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Another provision in the relief package directs the Treasury Department to create a program to issue advance payments of the child tax credit on a periodic basis. The advance payments can be issued from July through December.

Nina Olson, executive director of the Center for Taxpayer Rights, said the IRS will work to get a periodic payments program established in a prompt fashion.

“I think they will do everything they can to get it up by July,” said Olson, who was national taxpayer advocate at the IRS for nearly two decades.

A new $28.6 billion relief program for restaurants and bars that is funded by the relief package will be overseen by the Small Business Administration. Lawmakers have stressed the need to ensure that program is implemented quickly and that grants are provided to smaller restaurants most in need.

Rep. Earl BlumenauerEarl BlumenauerUS files first trade complaint against Mexico over tampered union vote at GM plant Battle lines drawn over Biden's support for vaccine waivers Polluters: Clean up your own mess MORE (D-Ore.) told reporters on a press call organized by the Independent Restaurant Coalition on Wednesday that officials have learned lessons from previous delays, including a relief program included in December legislation to assist independent theaters and music venues. He said it would be a matter of “weeks, not months” before the new funds are available.

“It is a priority. It will take time. We need to work to get the word out to the independent restaurants because we have some guardrails in this legislation to provide a boost for smaller enterprises, for people who are identified as most at risk,” Blumenauer said.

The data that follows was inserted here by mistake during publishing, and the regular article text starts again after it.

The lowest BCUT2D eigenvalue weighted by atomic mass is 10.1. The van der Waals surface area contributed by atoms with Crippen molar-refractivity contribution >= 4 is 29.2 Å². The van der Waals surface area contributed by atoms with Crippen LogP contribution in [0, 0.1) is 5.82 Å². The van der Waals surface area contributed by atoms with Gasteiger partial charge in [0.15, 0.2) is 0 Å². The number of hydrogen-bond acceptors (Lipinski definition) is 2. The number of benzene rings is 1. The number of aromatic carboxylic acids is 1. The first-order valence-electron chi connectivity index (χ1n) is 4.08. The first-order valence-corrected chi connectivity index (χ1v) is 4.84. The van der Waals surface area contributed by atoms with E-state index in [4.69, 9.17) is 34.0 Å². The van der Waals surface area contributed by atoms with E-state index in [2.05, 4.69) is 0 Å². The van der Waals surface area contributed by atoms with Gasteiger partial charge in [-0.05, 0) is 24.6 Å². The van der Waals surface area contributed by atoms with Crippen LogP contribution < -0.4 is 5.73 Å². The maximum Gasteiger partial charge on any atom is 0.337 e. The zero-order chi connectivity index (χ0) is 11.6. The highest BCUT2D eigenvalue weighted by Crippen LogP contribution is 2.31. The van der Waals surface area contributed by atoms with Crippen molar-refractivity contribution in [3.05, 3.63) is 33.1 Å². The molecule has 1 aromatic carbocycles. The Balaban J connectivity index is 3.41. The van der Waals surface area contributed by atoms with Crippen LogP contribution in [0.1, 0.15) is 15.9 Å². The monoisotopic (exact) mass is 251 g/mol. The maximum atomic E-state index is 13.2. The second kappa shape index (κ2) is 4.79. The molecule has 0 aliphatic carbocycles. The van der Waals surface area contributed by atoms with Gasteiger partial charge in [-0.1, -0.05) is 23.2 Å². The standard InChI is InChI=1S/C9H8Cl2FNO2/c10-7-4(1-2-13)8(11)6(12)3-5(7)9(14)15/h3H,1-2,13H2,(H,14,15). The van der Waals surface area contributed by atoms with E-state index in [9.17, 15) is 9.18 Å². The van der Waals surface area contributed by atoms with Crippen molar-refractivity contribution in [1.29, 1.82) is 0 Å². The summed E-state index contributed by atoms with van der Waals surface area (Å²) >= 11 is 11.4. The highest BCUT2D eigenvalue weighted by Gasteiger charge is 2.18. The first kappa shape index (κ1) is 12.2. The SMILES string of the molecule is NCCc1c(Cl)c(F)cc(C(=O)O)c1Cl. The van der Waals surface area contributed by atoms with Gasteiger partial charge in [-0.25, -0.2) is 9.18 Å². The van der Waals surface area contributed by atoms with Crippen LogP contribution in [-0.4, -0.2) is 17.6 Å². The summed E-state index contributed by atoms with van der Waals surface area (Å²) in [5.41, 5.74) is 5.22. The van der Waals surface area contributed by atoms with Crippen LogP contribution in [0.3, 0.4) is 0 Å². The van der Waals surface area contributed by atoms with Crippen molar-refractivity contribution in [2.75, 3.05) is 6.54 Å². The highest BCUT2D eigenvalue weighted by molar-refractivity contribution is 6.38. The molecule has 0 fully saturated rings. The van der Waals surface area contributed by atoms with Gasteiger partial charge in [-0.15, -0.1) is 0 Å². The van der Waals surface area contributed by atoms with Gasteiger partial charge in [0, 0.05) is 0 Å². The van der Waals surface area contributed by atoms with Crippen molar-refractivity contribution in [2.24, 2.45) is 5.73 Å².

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The bill also includes health-related funding aimed at helping the country get past the pandemic, such as $7.5 billion for the Centers for Disease Control and Prevention for distributing, administering and tracking coronavirus vaccines and nearly $130 billion in funding for K-12 schools to assist in reopening. The Biden administration says it will have enough vaccines for all adults by the end of May, but public health experts say the funding will be critical to the successful distribution.

“It’s very important that these resources get to the frontlines as quickly as possible. Eventually, vaccine supply will meet and then exceed demand, so these resources will be important to reach vaccine-hesitant individuals as well as individuals in underserved communities,” said Anand Parekh, chief medical adviser at the Bipartisan Policy Center and former deputy assistant secretary at the Department of Health and Human Services.

“Getting these resources out the door quickly and to the frontlines will be imperative, although challenging. Many entities have difficulty absorbing and spending large amounts of resources in short order. Providing best practices and technical assistance to grantees so that they are efficiently and expeditiously using these resources in an evidence-based manner will be critical,” Parekh said.